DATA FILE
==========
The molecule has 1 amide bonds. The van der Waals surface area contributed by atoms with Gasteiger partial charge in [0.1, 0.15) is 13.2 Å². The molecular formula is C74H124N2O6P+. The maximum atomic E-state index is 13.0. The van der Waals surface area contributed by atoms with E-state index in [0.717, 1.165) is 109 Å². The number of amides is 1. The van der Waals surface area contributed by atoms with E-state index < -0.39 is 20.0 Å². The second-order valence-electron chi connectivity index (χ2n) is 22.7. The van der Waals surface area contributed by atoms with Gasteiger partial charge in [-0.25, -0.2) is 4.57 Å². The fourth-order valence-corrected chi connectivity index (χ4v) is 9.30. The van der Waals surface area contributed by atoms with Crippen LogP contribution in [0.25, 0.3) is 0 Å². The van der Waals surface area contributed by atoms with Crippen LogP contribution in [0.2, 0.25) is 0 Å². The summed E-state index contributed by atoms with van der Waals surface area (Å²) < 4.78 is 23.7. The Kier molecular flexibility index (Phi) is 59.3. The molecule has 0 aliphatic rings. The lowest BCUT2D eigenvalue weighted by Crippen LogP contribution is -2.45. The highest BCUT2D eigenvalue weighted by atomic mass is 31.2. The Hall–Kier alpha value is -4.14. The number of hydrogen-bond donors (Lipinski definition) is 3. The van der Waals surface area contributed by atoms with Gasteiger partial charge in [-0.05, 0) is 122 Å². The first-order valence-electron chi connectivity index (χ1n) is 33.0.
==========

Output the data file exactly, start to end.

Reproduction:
The molecule has 1 amide bonds. The van der Waals surface area contributed by atoms with Gasteiger partial charge in [0.1, 0.15) is 13.2 Å². The molecular formula is C74H124N2O6P+. The maximum atomic E-state index is 13.0. The van der Waals surface area contributed by atoms with E-state index in [0.717, 1.165) is 109 Å². The number of amides is 1. The van der Waals surface area contributed by atoms with E-state index < -0.39 is 20.0 Å². The second-order valence-electron chi connectivity index (χ2n) is 22.7. The van der Waals surface area contributed by atoms with Gasteiger partial charge in [-0.25, -0.2) is 4.57 Å². The fourth-order valence-corrected chi connectivity index (χ4v) is 9.30. The van der Waals surface area contributed by atoms with Crippen LogP contribution in [0.25, 0.3) is 0 Å². The van der Waals surface area contributed by atoms with Crippen LogP contribution in [0.2, 0.25) is 0 Å². The summed E-state index contributed by atoms with van der Waals surface area (Å²) < 4.78 is 23.7. The Kier molecular flexibility index (Phi) is 59.3. The molecule has 0 aliphatic rings. The lowest BCUT2D eigenvalue weighted by Crippen LogP contribution is -2.45. The highest BCUT2D eigenvalue weighted by atomic mass is 31.2. The Hall–Kier alpha value is -4.14. The number of hydrogen-bond donors (Lipinski definition) is 3. The van der Waals surface area contributed by atoms with Gasteiger partial charge in [-0.05, 0) is 122 Å². The first-order valence-electron chi connectivity index (χ1n) is 33.0.